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Around the World in the 1890s: Photographs from the World's Transportation Commission, 1894-1896

Library of Congress, American Memory
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Reviewed by:
Robert DeCaroli
George Mason University
August 2003

This site features photographs from the World’s Transportation Commission (1894-1896). More specifically, the site provides high-quality images of more than 900 photographs taken by the American photographer William Henry Jackson (1843-1942). The title of the site implies that images from all over the world are included, but the site only presents images Jackson took on his two-year trip abroad. For this reason, the photographs in the collection are limited to South Asia, East Asia (including some Russian materials), North Africa, and Southeast Asia. The bulk of the collection concentrates on South Asia.

The purpose of Jackson’s trip was to document traditional forms of transportation as well as newer developments. The images, however, cover a wide variety of subjects and are not limited to forms of transportation. Images that do highlight modes of travel often incorporate the local environment and people into the composition.

This site is remarkably easy to navigate thanks to an excellent search engine. The “Browse by Subject” option is very helpful for those who are not familiar with the contents of the collection. This option takes the visitor to an impressive list of hundreds of possible subjects in the photographs. Everything from images of elephants to weaving can be easily accessed in this manner.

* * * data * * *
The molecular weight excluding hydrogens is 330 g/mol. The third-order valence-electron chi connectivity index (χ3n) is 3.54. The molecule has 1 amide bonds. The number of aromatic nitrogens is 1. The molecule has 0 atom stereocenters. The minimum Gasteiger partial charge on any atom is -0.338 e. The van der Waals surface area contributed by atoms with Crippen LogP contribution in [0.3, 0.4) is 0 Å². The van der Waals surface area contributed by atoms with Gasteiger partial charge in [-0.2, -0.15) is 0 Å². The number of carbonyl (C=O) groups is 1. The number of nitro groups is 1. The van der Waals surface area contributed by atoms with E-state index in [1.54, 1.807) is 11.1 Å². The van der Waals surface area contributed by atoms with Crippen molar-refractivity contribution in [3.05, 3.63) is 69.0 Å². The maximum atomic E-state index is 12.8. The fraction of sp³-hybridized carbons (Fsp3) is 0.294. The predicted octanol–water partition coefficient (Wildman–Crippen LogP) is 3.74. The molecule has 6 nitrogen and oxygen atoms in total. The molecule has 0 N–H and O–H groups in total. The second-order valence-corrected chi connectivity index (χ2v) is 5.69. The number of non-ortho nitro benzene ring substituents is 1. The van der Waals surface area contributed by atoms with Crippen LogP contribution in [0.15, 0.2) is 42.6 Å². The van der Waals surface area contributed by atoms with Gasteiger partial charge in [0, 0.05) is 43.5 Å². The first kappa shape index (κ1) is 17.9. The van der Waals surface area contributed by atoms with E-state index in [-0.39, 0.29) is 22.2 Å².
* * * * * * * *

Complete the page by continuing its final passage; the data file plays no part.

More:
Although these photographs are immediately useful to any discussion of 19th-century travel, they also provide an important look at the nature of colonialism and industrialization in many of the regions to which Jackson traveled. For additional information on how to teach with these images and how to responsibly utilize the full range of evidence they present, I strongly suggest following the “Collection Connections” link to the section on “Critical Thinking Exercises.” This portion of the site provides a clear and well-organized series of five questions (including some images) that invite the visitor to discover important sources for evidence that might not be apparent to the casual viewer. This section is appropriate for both students and teachers and provides an excellent introduction on how to use photographs as primary evidence for history.

Most of the information that accompanies the images includes a few hypertext links to related material from the collection. The site also features an outline of the biography of the photographer William Henry Jackson.

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